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Israel: Penalties for Attempting to Cause Grievous Harm by Throwing Stones

(Nov. 19, 2015) On November 2, 2015, the Knesset (Israel’s parliament) passed a temporary amendment to the Penal Law, imposing a minimum statutory penalty for unlawfully attempting to cause serious harm by throwing stones. The conviction of minors on charges for this offense, according to the amendment, will also result in nullifying, for the duration of the incarceration, the portion of benefit payments to the child’s family that would have been paid by the Institute of National Insurance, based on the convicted minor’s eligibility. (Penal Law, 5737-1977, LAWS OF THE STATE OF ISRAEL (Special Volume), as amended); Penal Law (Amendment No. 120 and Temporary Provision), 5776-2015 (Amendment Law), Knesset website (scroll down to appropriate link, in Hebrew).)

The Amendment Law adds “stones” to the list of items with which it is unlawful to “attempt to strike a person” with the intention “to disable, disfigure or do grievous harm to another.” Doing so constitutes an offense of “harm with aggravating intent.” (Penal Law, § 329(a)(2).) Other items on the list include “a projectile, knife or other dangerous or offensive weapon.” (Id.)

The maximum penalty imposed for this offense under the Penal Law is imprisonment for 20 years. The Amendment Law requires that the minimum sentence, to be imposed during the three-year period after the Amendment Law’s passage, must not be less than one-fifth of that period (i.e., four years). Shorter sentences may be imposed by a court for reasons that must be given in writing. The Amendment Law further clarifies that, in the absence of special reasons, the penalty for perpetrating this offense should not be fully probationary. (Id. § 329(c).)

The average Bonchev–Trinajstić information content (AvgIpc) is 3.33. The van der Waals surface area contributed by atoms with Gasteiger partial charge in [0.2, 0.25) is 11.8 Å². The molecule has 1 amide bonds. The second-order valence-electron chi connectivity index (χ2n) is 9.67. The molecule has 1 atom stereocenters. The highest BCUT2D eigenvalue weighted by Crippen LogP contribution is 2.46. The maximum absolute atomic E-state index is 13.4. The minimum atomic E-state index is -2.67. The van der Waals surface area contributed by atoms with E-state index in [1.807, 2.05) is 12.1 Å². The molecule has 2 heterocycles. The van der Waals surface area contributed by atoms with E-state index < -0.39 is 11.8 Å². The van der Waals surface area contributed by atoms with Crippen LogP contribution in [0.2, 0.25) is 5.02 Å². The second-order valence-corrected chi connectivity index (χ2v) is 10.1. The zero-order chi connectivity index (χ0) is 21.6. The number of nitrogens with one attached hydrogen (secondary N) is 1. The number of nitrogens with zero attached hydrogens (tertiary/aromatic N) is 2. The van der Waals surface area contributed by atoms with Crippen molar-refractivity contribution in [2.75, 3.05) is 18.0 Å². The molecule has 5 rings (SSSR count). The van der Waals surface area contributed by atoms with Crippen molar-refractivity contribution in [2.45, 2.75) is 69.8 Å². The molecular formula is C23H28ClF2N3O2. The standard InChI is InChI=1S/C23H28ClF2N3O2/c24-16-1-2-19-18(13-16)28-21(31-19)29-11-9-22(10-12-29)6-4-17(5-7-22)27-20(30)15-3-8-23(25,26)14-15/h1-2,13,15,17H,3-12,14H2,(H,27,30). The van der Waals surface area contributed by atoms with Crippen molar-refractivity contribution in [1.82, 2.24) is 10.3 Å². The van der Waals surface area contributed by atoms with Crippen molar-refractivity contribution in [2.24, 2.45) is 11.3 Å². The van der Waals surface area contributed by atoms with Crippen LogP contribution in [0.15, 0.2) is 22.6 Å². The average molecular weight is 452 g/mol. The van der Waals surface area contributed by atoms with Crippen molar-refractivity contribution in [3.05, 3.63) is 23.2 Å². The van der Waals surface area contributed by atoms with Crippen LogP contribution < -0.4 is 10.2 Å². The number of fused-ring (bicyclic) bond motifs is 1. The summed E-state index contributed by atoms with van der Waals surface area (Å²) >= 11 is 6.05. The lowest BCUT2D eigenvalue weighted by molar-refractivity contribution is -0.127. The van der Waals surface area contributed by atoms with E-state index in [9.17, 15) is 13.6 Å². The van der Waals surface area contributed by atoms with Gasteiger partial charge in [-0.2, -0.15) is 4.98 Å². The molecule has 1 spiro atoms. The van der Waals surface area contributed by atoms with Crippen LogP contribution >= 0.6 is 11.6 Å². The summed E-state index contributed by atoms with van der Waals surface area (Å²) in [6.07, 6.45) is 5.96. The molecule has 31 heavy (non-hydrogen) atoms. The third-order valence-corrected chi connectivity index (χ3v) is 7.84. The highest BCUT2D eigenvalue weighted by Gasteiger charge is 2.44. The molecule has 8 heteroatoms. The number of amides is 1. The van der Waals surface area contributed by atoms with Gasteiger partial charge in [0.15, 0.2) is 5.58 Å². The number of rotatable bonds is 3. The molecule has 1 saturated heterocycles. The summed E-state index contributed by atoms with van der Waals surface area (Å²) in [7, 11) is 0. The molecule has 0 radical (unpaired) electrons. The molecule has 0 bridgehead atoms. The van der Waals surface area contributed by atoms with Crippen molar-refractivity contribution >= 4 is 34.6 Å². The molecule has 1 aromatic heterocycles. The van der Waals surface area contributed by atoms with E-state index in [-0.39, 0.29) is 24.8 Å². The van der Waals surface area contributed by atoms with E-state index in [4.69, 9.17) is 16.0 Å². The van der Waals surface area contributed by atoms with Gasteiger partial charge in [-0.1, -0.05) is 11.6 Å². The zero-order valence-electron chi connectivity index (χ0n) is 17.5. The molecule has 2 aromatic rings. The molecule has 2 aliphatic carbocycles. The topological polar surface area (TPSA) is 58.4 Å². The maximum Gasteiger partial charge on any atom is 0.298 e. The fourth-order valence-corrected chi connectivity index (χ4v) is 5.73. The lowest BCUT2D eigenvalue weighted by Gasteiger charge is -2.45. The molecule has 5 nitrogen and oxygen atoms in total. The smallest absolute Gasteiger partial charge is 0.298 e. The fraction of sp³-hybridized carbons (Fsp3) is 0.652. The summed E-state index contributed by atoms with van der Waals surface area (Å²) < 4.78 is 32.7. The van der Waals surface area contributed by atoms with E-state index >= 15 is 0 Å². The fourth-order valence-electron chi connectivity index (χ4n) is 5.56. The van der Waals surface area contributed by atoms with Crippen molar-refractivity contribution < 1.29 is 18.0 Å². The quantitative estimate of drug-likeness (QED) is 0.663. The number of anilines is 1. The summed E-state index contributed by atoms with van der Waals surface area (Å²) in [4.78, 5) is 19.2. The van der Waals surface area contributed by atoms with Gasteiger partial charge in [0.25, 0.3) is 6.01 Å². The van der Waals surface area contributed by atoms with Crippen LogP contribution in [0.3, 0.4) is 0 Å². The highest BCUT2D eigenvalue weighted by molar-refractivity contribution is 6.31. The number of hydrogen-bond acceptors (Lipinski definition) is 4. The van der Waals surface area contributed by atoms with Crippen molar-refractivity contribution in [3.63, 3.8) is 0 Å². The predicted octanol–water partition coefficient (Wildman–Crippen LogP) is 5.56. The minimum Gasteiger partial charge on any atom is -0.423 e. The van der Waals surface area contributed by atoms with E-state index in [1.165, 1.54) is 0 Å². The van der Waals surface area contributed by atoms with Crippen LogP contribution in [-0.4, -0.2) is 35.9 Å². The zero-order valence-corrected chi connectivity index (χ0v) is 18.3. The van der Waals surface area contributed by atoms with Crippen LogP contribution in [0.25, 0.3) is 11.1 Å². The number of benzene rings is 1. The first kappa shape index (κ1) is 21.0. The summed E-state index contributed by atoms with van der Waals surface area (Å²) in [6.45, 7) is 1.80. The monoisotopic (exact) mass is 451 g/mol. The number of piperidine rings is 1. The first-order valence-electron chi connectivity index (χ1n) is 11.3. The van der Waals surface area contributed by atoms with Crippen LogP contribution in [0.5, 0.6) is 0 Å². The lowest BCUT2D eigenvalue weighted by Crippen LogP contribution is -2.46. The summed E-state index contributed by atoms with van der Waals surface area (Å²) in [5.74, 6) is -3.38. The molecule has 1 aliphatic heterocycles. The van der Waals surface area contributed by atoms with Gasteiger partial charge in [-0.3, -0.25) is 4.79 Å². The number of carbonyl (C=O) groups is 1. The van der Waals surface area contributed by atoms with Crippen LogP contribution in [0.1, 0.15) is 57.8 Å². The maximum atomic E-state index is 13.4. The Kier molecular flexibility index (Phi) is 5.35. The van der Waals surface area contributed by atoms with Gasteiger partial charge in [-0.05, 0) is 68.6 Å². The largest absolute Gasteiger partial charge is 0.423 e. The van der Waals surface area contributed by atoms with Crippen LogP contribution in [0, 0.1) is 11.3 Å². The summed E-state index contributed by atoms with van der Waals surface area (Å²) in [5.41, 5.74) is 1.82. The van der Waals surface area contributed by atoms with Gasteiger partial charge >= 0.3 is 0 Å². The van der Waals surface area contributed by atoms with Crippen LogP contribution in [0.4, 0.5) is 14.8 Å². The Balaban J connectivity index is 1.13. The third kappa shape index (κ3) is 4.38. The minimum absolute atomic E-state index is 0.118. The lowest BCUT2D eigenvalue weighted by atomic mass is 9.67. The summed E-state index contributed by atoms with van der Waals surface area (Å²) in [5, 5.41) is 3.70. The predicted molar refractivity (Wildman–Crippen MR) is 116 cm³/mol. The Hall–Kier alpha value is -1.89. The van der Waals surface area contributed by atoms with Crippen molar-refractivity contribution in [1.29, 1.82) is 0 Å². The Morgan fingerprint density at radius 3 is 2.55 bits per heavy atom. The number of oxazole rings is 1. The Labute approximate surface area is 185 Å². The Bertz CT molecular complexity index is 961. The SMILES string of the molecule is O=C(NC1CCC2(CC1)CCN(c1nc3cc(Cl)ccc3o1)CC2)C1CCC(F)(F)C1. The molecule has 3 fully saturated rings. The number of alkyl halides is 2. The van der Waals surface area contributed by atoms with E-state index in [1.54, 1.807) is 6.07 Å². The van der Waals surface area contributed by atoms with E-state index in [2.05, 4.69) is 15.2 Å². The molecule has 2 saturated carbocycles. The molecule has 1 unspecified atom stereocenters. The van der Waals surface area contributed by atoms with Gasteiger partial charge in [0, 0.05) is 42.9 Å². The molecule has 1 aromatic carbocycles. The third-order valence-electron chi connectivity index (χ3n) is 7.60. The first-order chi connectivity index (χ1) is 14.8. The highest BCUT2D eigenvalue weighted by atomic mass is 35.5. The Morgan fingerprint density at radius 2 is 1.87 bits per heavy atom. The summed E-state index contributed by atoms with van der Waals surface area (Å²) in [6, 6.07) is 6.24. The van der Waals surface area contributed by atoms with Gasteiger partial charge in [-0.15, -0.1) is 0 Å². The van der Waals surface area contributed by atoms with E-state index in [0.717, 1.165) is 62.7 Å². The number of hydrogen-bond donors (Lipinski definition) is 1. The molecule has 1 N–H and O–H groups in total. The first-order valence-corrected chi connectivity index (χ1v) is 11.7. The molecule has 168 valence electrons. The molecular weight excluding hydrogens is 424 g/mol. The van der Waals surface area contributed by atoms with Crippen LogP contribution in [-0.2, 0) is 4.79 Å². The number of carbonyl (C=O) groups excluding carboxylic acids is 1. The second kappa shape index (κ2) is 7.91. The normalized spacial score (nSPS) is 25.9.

In addition to imprisonment, the Amendment Law affects child benefits paid by the Institute of National Insurance in accordance with the National Insurance (Consolidated Version) Law, 5755-1995 (INI Law) for a child who has been convicted of security offenses or offenses committed based on a motive that is based on extreme nationalism or connected to terrorist activity. Such benefits will not be paid for the duration of the child’s incarceration, nor will he/she be considered for the purpose of calculating benefits under various laws, including the INI Law. (National Insurance (Consolidated Version) 5755-1995, SEFER HAHUKIM [BOOK OF LAWS, Israel’s official gazette] 5758 No. 1522 p. 210, § 325(b-c), as amended.) For the purpose of implementation of these provisions, a child is usually defined as a minor less than 18 years of age, with soldiers and volunteers for national service qualifying as children until the ages of 20 and 24, respectively, as appropriate. (Id. § 238.)

According to explanatory notes on the Amendment Law bill, the addition of stones to the means by which “harm with aggravating intent” can be perpetrated merely clarifies what had already been recognized by the Supreme Court: that a stone may, under specific circumstances, “have the potential of causing injury and may be considered ‘a dangerous or harmful weapon’ as required under the provision [329(a)(2)].” (Penal Law (Amendment and Temporary Provision) Bill, 5776-2015, Government Bills No. 958, p. 84, Knesset website (scroll down to appropriate link, in Hebrew).)

According to the explanatory notes, the setting of minimum penalties is an exception in Israeli criminal legislation. Temporarily imposing such penalties, the notes explain, was necessitated by “the exceptional nature of the phenomenon [of stone throwing], its uniqueness, and its extent, which has expanded recently … .” (Id.)